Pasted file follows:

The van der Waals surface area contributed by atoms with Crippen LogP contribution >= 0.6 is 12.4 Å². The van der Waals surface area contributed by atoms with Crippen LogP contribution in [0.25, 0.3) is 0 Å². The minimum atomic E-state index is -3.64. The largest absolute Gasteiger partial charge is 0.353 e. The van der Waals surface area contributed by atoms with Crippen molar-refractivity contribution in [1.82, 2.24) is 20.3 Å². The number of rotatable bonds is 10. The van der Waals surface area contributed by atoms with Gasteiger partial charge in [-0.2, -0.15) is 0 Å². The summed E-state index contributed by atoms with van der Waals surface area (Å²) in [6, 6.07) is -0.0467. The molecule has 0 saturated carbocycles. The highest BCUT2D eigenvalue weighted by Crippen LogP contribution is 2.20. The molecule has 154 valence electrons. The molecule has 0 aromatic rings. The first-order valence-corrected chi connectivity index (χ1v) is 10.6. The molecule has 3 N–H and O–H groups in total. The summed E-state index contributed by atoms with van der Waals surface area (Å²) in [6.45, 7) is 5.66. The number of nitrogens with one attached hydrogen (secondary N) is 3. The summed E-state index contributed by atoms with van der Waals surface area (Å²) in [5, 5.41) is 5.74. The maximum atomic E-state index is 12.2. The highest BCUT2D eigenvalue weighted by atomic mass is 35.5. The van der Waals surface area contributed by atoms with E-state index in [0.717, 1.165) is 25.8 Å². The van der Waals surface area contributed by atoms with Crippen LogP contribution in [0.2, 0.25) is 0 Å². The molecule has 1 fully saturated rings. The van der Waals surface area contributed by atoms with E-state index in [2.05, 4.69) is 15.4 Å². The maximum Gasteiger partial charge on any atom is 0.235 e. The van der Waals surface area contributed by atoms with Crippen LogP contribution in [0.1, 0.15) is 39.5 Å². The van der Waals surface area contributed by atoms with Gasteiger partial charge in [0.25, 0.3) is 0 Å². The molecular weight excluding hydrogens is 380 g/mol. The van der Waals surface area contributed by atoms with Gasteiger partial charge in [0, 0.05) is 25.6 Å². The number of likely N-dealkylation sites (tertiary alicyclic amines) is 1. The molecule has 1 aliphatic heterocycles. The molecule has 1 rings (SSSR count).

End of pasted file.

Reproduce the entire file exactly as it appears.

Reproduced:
The van der Waals surface area contributed by atoms with Crippen LogP contribution >= 0.6 is 12.4 Å². The van der Waals surface area contributed by atoms with Crippen LogP contribution in [0.25, 0.3) is 0 Å². The minimum atomic E-state index is -3.64. The largest absolute Gasteiger partial charge is 0.353 e. The van der Waals surface area contributed by atoms with Crippen molar-refractivity contribution in [1.82, 2.24) is 20.3 Å². The number of rotatable bonds is 10. The van der Waals surface area contributed by atoms with Gasteiger partial charge in [-0.2, -0.15) is 0 Å². The summed E-state index contributed by atoms with van der Waals surface area (Å²) in [6, 6.07) is -0.0467. The molecule has 0 saturated carbocycles. The highest BCUT2D eigenvalue weighted by Crippen LogP contribution is 2.20. The molecule has 154 valence electrons. The molecule has 0 aromatic rings. The first-order valence-corrected chi connectivity index (χ1v) is 10.6. The molecule has 3 N–H and O–H groups in total. The summed E-state index contributed by atoms with van der Waals surface area (Å²) in [6.45, 7) is 5.66. The number of nitrogens with one attached hydrogen (secondary N) is 3. The summed E-state index contributed by atoms with van der Waals surface area (Å²) in [5, 5.41) is 5.74. The maximum atomic E-state index is 12.2. The highest BCUT2D eigenvalue weighted by atomic mass is 35.5. The van der Waals surface area contributed by atoms with E-state index in [0.717, 1.165) is 25.8 Å². The van der Waals surface area contributed by atoms with Crippen LogP contribution in [0.2, 0.25) is 0 Å². The molecule has 1 fully saturated rings. The van der Waals surface area contributed by atoms with E-state index in [2.05, 4.69) is 15.4 Å². The maximum Gasteiger partial charge on any atom is 0.235 e. The van der Waals surface area contributed by atoms with Crippen LogP contribution in [0.1, 0.15) is 39.5 Å². The van der Waals surface area contributed by atoms with Gasteiger partial charge in [0.25, 0.3) is 0 Å². The molecular weight excluding hydrogens is 380 g/mol. The van der Waals surface area contributed by atoms with Gasteiger partial charge in [0, 0.05) is 25.6 Å². The number of likely N-dealkylation sites (tertiary alicyclic amines) is 1. The molecule has 1 aliphatic heterocycles. The molecule has 1 rings (SSSR count).